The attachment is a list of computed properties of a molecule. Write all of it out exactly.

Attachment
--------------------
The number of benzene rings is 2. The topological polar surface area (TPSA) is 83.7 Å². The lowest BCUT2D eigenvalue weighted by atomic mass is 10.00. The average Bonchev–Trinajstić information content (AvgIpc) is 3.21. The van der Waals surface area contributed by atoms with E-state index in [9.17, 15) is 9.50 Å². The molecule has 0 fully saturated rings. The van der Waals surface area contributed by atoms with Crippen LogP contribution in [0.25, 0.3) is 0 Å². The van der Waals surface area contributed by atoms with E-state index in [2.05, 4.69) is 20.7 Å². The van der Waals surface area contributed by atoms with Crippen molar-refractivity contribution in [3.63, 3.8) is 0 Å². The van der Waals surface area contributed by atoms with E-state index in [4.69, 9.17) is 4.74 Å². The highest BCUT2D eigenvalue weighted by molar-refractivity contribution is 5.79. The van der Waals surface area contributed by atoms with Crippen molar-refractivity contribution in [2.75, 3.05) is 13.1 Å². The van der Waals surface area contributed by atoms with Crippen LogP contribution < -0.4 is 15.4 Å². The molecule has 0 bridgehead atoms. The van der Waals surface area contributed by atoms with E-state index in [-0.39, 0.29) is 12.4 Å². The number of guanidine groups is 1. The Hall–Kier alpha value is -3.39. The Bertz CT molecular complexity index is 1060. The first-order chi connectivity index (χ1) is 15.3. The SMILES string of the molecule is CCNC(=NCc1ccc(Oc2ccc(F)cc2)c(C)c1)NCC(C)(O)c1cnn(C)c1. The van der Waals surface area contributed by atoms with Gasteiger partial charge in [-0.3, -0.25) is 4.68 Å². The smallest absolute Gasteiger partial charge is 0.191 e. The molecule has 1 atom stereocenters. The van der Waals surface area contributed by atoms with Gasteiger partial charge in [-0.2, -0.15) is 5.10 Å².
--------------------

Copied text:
The number of benzene rings is 2. The topological polar surface area (TPSA) is 83.7 Å². The lowest BCUT2D eigenvalue weighted by atomic mass is 10.00. The average Bonchev–Trinajstić information content (AvgIpc) is 3.21. The van der Waals surface area contributed by atoms with E-state index in [9.17, 15) is 9.50 Å². The molecule has 0 fully saturated rings. The van der Waals surface area contributed by atoms with Crippen LogP contribution in [0.25, 0.3) is 0 Å². The van der Waals surface area contributed by atoms with E-state index in [2.05, 4.69) is 20.7 Å². The van der Waals surface area contributed by atoms with Crippen molar-refractivity contribution in [3.63, 3.8) is 0 Å². The van der Waals surface area contributed by atoms with E-state index in [4.69, 9.17) is 4.74 Å². The highest BCUT2D eigenvalue weighted by molar-refractivity contribution is 5.79. The van der Waals surface area contributed by atoms with Crippen molar-refractivity contribution in [2.75, 3.05) is 13.1 Å². The van der Waals surface area contributed by atoms with Crippen LogP contribution < -0.4 is 15.4 Å². The molecule has 0 bridgehead atoms. The van der Waals surface area contributed by atoms with E-state index in [-0.39, 0.29) is 12.4 Å². The number of guanidine groups is 1. The Hall–Kier alpha value is -3.39. The Bertz CT molecular complexity index is 1060. The first-order chi connectivity index (χ1) is 15.3. The SMILES string of the molecule is CCNC(=NCc1ccc(Oc2ccc(F)cc2)c(C)c1)NCC(C)(O)c1cnn(C)c1. The van der Waals surface area contributed by atoms with Gasteiger partial charge in [-0.3, -0.25) is 4.68 Å². The smallest absolute Gasteiger partial charge is 0.191 e. The molecule has 1 atom stereocenters. The van der Waals surface area contributed by atoms with Gasteiger partial charge in [-0.2, -0.15) is 5.10 Å².